Sales taking off for Pimlico drink

SIPS

Sips

May 15, 2002|By Sara Engram | Sara Engram,SPECIAL TO THE SUN

A great horse race needs a drink worthy of the occasion, but for a lot of race fans, the Preakness' Black-Eyed Susan always seemed a bit slow out of the gate.

"It was like drinking locomotive water," grumbles one self-described "old man" as he recalls trying the old bourbon-based drink.

Things are looking up, though. Last year, Pimlico introduced a new, retooled version. Reviews have been good and sales are strong.

Brian Handleman, president of Maryland Turf Caterers Inc., says the new vodka-based recipe is more upscale and appeals to a new generation of drinkers who prefer clear spirits over darker liquors like bourbon or rye, the traditional choices for the Preakness drink.

The old Black-Eyed Susan combined liquor with lemon juice, orange juice and sugar, all shaken together and served over crushed ice.

It was, in effect, a bourbon sour. Or rye sour, as the case may be. Back in the days when Pikesville Rye and other local brands were readily available, plenty of Marylanders swore that rye was the only spirit worthy of the Preakness drink.

The bourbon-rye rivalry is an old one in Maryland, but bourbon seems to have won out in Black-Eyed Susans more often than rye.

These days, rye is hard to find and fewer people are drinking bourbon. But vodka drinks are all the rage, and the new Black-Eyed Susan unveiled at last year's Preakness seems to have hit the spot.

And no wonder. It's a jaunty, refreshing drink, with pineapple and orange juice leavening a combination of vodka, light rum and Cointreau.

Handleman says Pimlico expects to serve more than 20,000 Black-Eyed Susans on Preakness day. Each will come in a colorful souvenir glass listing all 126 previous winners of the middle jewel of racing's Triple Crown, with a question mark for 2002.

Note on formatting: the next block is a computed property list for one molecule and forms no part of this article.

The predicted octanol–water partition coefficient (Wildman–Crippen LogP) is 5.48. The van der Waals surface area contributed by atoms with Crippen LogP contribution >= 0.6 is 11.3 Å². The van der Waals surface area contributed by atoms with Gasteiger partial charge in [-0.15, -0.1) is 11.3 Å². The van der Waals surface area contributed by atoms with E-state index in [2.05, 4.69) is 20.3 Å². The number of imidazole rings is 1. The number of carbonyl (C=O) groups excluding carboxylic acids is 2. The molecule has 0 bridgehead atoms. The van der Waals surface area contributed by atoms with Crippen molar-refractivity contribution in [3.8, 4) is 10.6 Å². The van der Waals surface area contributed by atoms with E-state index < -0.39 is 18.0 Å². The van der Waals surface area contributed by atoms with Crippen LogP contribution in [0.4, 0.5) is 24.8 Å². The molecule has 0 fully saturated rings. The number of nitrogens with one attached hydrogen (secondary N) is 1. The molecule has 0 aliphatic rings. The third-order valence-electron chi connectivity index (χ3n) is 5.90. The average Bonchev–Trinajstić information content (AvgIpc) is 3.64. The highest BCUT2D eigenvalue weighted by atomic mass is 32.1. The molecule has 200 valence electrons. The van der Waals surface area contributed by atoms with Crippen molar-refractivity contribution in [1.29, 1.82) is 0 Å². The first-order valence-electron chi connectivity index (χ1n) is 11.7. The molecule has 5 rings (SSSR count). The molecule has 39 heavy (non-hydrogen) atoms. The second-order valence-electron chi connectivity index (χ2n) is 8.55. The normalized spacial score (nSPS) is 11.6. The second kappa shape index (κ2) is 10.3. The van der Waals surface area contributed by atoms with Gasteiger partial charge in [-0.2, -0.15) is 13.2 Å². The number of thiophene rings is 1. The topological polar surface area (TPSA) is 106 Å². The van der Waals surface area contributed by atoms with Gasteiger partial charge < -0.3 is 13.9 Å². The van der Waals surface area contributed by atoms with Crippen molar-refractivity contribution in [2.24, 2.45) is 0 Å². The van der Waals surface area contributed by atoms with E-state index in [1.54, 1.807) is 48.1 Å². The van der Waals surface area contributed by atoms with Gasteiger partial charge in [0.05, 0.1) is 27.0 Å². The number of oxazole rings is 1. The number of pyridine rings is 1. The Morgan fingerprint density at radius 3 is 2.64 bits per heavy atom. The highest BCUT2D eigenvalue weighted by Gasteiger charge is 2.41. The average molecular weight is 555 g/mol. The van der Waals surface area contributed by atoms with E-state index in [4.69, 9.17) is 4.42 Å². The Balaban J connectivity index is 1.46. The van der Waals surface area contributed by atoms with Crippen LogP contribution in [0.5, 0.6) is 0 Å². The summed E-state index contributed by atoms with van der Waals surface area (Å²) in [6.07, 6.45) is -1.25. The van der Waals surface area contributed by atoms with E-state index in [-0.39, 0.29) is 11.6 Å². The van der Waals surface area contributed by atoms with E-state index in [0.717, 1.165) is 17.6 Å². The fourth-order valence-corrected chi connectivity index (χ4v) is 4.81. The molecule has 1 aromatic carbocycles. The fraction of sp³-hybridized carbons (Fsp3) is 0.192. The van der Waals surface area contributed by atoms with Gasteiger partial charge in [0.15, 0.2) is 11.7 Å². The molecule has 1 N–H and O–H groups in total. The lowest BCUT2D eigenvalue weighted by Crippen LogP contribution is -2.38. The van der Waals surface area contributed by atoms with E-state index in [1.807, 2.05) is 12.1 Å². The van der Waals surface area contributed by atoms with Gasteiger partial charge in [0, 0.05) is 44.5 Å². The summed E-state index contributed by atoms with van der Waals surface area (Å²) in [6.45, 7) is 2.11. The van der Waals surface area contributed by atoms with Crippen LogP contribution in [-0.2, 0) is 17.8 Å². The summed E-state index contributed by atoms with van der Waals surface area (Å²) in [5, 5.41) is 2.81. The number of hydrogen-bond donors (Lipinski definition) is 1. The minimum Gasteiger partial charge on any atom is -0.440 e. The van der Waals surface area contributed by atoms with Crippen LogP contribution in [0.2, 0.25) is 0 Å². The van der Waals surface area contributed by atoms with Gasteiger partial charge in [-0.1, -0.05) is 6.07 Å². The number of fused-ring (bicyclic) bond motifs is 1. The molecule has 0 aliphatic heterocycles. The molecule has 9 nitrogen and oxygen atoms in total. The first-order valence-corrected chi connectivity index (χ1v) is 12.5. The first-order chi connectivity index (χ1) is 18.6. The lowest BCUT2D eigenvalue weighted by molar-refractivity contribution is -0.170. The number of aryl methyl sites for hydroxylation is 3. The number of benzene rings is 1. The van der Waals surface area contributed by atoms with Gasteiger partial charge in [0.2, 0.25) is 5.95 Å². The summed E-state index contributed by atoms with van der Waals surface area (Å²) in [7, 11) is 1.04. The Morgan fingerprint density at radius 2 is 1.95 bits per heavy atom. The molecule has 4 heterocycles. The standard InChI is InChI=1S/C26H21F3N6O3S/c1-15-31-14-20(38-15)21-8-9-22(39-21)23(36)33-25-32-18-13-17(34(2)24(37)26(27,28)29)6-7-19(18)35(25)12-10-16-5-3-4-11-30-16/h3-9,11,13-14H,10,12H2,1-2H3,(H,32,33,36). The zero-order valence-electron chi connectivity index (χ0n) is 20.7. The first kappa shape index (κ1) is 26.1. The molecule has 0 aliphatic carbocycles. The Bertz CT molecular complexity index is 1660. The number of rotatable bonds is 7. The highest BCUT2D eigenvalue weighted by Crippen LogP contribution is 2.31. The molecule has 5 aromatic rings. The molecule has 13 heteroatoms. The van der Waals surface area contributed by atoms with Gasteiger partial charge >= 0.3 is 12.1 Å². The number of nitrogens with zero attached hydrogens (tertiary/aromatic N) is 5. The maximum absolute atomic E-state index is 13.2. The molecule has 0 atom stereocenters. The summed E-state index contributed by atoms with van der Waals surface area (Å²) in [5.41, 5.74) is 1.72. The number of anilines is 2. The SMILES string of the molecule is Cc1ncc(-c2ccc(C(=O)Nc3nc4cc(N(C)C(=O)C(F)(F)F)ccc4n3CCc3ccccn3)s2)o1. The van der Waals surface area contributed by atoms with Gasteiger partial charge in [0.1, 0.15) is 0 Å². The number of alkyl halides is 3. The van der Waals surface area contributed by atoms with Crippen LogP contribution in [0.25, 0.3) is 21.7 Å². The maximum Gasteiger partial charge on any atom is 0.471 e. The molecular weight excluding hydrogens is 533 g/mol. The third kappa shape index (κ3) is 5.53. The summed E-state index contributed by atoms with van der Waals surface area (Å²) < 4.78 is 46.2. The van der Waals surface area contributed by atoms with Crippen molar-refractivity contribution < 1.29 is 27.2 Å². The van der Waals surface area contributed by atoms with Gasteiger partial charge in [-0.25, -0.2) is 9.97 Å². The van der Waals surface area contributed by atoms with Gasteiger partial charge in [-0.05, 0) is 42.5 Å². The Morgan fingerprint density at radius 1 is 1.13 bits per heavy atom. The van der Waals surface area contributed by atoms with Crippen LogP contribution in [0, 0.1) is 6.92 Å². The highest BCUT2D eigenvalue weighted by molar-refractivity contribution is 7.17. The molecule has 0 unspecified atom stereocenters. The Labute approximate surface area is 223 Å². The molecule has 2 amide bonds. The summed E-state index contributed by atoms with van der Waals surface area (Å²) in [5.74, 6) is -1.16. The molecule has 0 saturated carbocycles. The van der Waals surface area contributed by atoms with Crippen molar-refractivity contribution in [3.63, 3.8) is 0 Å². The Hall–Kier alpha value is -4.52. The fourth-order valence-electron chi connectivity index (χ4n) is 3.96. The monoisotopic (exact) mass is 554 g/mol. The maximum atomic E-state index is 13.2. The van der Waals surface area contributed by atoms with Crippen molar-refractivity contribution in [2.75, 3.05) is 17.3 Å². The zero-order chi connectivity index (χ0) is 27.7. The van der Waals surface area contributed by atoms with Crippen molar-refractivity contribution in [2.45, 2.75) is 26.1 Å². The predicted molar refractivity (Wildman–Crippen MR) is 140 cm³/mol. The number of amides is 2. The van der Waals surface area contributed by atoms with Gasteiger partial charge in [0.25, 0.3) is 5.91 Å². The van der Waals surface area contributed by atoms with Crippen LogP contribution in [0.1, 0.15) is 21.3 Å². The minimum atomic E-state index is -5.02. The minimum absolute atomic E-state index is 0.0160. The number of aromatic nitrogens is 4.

If you're not lucky enough to have Preakness tickets, you can stop by the racetrack before Saturday, purchase a glass at the gift shop and prepare your drink at home.

The new Black-Eyed Susan has spread to other bars around town, and Handleman says bartenders as far away as Florida and Maine have called to ask for the recipe.

For the most part, however, the Black-Eyed Susan remains a Pimlico drink. "It's popular for one or two weekends a year," says Michael Rambo, a bartender at the Polo Grille on University Parkway.

"I wouldn't classify it as a drinker's drink," he says. "It's a fruit-juice-based drink, and they can get a little cloying after a while."

They can also fool you into thinking you're drinking nothing stronger than citrus juice.

But for a visit to the track, or for wherever you are on Preakness day, a Black-Eyed Susan is a refreshing way to salute the horses and to toast a legendary race that has earned its place as one of Maryland's most treasured traditions.

Black-Eyed Susan

Serves 2

1 ounce vodka

1 ounce Mount Gay rum

1/2 ounce Cointreau

6 ounces orange juice

3 ounces pineapple juice

garnish: pineapple wedge, orange slice or cherry

Mix together and serve over crushed ice. Garnish with a wedge of pineapple, an orange slice or a cherry.

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